Baku demonstrators demand the dissolution of parliament.

A protestor being restrained by police in Baku on 17 November 2012
(picture by Mehman Huseynov).

Dozens of demonstrators were arrested in Baku over the weekend after participating in an unsanctioned demonstration calling for the dissolution of Parliament.

As was the case with previous protests organised by youth movements and opposition groups in Azerbaijan, the Baku City Council did not issue a permit for the demonstration which took place on Saturday 17, November in Fountain Square, citing potential disruptions to traffic in the city centre.

According to the Facebook event set-up to organise the protest, over 1,700 people confirmed their attendance. In the end only around a hundred turned up. More…

Internet Governance discussed in Baku as activists consider impact on forthcoming Presidential elections.

The opening session of the Internet Governance Forum in Baku. (Photo: Mehman Huseynov).

The VII Internet Governance Forum (IGF) was held in Baku from 6-9 November 2012. In the run-up to the event, local and international human rights watchdog organisations have voiced concerns about freedom of expression online in Azerbaijan. Marion Kipiani followed the event and spoke to some of the participants.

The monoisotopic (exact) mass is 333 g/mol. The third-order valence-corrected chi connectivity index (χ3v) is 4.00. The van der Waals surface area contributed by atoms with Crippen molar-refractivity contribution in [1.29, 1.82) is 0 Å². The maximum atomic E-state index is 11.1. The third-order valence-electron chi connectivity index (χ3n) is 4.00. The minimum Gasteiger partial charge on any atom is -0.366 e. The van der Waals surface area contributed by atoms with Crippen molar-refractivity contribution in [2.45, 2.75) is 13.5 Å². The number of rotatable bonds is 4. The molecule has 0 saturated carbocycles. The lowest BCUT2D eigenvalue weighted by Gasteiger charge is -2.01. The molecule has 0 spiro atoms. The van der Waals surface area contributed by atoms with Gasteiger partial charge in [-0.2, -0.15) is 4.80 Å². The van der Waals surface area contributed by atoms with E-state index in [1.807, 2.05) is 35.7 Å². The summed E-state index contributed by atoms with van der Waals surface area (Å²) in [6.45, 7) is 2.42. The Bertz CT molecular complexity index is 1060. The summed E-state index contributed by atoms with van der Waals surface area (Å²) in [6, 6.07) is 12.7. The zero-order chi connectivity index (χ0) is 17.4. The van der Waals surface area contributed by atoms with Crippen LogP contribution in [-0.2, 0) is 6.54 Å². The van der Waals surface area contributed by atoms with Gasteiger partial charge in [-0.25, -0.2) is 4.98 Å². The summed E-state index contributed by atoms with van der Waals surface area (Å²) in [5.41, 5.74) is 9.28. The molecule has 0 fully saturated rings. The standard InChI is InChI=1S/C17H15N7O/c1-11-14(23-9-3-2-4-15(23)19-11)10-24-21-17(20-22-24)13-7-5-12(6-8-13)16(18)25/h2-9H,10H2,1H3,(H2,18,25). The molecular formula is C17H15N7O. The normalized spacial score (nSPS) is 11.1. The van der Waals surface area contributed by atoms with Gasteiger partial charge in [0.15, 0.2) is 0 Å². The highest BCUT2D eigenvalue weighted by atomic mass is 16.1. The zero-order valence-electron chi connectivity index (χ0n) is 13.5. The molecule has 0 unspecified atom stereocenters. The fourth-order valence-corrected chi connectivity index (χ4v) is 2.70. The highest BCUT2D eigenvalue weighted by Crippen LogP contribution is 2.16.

The Internet Governance Forum (IGF) is an annual meeting convened by the United Nations Secretary-General, bringing together governments, civil society and other stakeholders to discuss public policy issues related to the internet. This year’s IGF, hosted in Baku from 6 to 9 November 2012, focused on the role of Internet governance in promoting development. In addressing greetings to the participants of the IGF, President of Azerbaijan Ilham Aliyev said his government was paying special attention to the development of information and communication technologies (ICTs). The President in his statement said Azerbaijan was respecting the freedom of the Internet, as shown by a number of Internet-based radio and TV stations, electronic newspapers and magazines, and the availability of social networks. The statement further noted that thousands of bloggers in Azerbaijan were freely engaging in their activity online. Local and international human rights watchdog organisations begged to differ. More…

Ahead of Presidential elections in 2013 Azerbaijani government proposes to toughen legislation on public protests 1

Young protesters being detained by police following
an unsanctioned protest in the centre of Baku on 20
October. The government is hoping that stiffer penalties
will make potential protestors think twice. (Picture courtesy of Youth Media Centre, Baku).

Following the “unauthorized actions” held in Baku on 20 October, lawmakers in Azerbaijan are contemplating tougher penalties which they claim will encourage a greater sense of responsibility by activists and protect human rights.

The parliamentary committees for “Legal Policy and State building”, and “Human Rights” held a joint session on Tuesday, 23 October, to discuss amending the legislation surrounding freedom of assembly in the country. Members of Parliament are concerned that these so-called “unauthorised actions” have been on the rise in recent years in Azerbaijan, and have a negative impact on Azerbaijan’s international image. This trend, the lawmakers argue, is likely a result of the fact that the penalties just are not a big enough deterrent for protesters. More…